When it comes to holidays, it’s fair to assume that everyone conjures up similar images of what each day connotes. St. Patrick’s Day? You might think of four leaf clovers and a jolly ginger leprechaun. Thanksgiving? Plates full of food and a plump turkey waiting to be cooked.
One holiday mascot opened up about his experience dealing with the public pressure to maintain his image as the hoppy young rabbit audiences expect to grace the lavender bag of peanut M&M’s that’ll be on sale at CVS by the end of next week. The world’s most beloved Oryctolagus cuniculus recently shared on Instagram that he will be taking a “social media break” due to body image issues and “the stress of being the second baddest bunny in the world.” He then posted a selfie 15 minutes later captioned: “Back from my social media break. Luv u guys.”
Following his rather brief social media hiatus, the Easter Bunny sat down with the Bluff to further discuss his struggles in the limelight.
“Every April, I have to walk around and see my face everywhere,” said Bunny. “Except, it’s not actually my face. Like, cool it with the Facetune. One that note, I don’t remember my manager allowing my copyrighted face to be used to promote 50% deals from Shein or special edition creatine supplements. It’s seriously low class.”
When the Easter season rolls around, it’s common for large brands to use the holiday to promote their products, often employing common motifs like eggs, flowers and Bunny himself.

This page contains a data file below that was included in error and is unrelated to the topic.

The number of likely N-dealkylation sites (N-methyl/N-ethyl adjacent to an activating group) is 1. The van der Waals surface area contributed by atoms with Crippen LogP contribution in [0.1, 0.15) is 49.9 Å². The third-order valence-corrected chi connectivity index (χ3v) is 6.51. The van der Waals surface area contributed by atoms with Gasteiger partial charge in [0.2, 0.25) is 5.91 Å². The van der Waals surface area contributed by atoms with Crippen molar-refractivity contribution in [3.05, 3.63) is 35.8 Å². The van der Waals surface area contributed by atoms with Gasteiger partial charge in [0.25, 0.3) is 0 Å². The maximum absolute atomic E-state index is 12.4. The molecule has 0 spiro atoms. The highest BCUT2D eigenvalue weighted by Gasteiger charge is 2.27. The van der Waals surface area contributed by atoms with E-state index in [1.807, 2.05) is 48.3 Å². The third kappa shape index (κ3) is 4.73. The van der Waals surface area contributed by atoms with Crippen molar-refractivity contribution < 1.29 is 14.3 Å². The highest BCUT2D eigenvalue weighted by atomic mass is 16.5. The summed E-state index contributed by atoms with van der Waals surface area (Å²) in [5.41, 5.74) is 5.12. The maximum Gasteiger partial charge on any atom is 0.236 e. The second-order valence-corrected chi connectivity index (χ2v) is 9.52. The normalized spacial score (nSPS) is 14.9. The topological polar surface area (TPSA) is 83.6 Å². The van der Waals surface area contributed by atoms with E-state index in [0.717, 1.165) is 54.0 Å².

“The worst part about the whole holiday is that they never use recent images of me,” said Bunny. “I know I’ve gotten older, but I’m still great-looking. Some might call my septum piercing, mustache and sleeve of patchwork tattoos I stole off of Pinterest a quarter-life crisis, but I think they look cool. Maybe they can use me now to engage a new audience, like dudes from Minnesota who moved to Silver Lake to gaslight women and drink overpriced matcha. Think about the advertising potential!”
Despite advertiser’s refusal to use images of Bunny’s more recent appearance, he still remains hopeful — rather HOPful — about the future.
“I’m sure we’ll see a change as soon as brands try to come off as more relatable. I mean, I’m not the only one who’s had to deal with this. Santa’s really an old stoner who drives around in a red 2004 Toyota Camry pulled by squirrels. The St. Patrick’s Day leprechaun? He’s an angry, short Bostonian who constantly gets too drunk, and his hair isn’t even naturally red. Don’t even get me started on that turkey.”
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